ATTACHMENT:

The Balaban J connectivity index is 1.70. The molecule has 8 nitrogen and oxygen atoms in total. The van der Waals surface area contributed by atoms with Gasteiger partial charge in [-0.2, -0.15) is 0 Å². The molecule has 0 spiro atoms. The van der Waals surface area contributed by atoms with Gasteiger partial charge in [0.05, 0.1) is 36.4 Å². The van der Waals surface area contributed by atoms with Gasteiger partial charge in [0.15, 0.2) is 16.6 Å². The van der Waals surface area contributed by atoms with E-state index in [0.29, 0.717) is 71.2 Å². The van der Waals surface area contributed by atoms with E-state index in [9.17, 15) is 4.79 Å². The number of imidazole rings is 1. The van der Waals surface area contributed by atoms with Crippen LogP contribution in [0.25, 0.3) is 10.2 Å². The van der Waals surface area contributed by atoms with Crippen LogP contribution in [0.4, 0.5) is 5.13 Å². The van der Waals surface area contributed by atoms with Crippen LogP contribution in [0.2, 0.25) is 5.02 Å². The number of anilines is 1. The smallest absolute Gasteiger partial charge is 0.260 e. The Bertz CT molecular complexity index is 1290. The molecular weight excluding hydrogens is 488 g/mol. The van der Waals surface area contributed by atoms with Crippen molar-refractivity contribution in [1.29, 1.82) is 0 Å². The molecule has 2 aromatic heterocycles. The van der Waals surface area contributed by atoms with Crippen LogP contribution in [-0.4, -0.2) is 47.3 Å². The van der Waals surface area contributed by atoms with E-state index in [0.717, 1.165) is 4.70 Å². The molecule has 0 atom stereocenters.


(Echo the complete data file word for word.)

The Balaban J connectivity index is 1.70. The molecule has 8 nitrogen and oxygen atoms in total. The van der Waals surface area contributed by atoms with Gasteiger partial charge in [-0.2, -0.15) is 0 Å². The molecule has 0 spiro atoms. The van der Waals surface area contributed by atoms with Gasteiger partial charge in [0.05, 0.1) is 36.4 Å². The van der Waals surface area contributed by atoms with Gasteiger partial charge in [0.15, 0.2) is 16.6 Å². The van der Waals surface area contributed by atoms with E-state index in [0.29, 0.717) is 71.2 Å². The van der Waals surface area contributed by atoms with E-state index in [9.17, 15) is 4.79 Å². The number of imidazole rings is 1. The van der Waals surface area contributed by atoms with Crippen LogP contribution in [0.25, 0.3) is 10.2 Å². The van der Waals surface area contributed by atoms with Crippen LogP contribution in [0.4, 0.5) is 5.13 Å². The van der Waals surface area contributed by atoms with Crippen LogP contribution in [0.2, 0.25) is 5.02 Å². The number of anilines is 1. The smallest absolute Gasteiger partial charge is 0.260 e. The Bertz CT molecular complexity index is 1290. The molecular weight excluding hydrogens is 488 g/mol. The van der Waals surface area contributed by atoms with Crippen molar-refractivity contribution in [1.29, 1.82) is 0 Å². The molecule has 2 aromatic heterocycles. The van der Waals surface area contributed by atoms with Crippen LogP contribution in [-0.4, -0.2) is 47.3 Å². The van der Waals surface area contributed by atoms with E-state index in [0.717, 1.165) is 4.70 Å². The molecule has 0 atom stereocenters.